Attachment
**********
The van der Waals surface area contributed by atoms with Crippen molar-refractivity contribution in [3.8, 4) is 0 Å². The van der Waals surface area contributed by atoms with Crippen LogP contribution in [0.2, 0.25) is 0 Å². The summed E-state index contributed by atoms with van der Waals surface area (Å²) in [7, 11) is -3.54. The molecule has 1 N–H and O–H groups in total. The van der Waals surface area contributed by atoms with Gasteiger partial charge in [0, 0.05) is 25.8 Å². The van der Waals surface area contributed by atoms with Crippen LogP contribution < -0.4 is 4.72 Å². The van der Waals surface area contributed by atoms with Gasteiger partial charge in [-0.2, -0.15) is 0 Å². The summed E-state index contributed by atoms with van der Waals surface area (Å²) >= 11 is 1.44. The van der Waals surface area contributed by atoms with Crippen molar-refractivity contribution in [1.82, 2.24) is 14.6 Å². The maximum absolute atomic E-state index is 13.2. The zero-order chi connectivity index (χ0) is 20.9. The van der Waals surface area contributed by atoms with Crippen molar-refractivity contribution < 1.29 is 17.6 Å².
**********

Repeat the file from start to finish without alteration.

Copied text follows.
The van der Waals surface area contributed by atoms with Crippen molar-refractivity contribution in [3.8, 4) is 0 Å². The van der Waals surface area contributed by atoms with Crippen LogP contribution in [0.2, 0.25) is 0 Å². The summed E-state index contributed by atoms with van der Waals surface area (Å²) in [7, 11) is -3.54. The molecule has 1 N–H and O–H groups in total. The van der Waals surface area contributed by atoms with Gasteiger partial charge in [0, 0.05) is 25.8 Å². The van der Waals surface area contributed by atoms with Crippen LogP contribution < -0.4 is 4.72 Å². The van der Waals surface area contributed by atoms with Gasteiger partial charge in [-0.2, -0.15) is 0 Å². The summed E-state index contributed by atoms with van der Waals surface area (Å²) >= 11 is 1.44. The van der Waals surface area contributed by atoms with Crippen molar-refractivity contribution in [1.82, 2.24) is 14.6 Å². The maximum absolute atomic E-state index is 13.2. The zero-order chi connectivity index (χ0) is 20.9. The van der Waals surface area contributed by atoms with Crippen molar-refractivity contribution < 1.29 is 17.6 Å².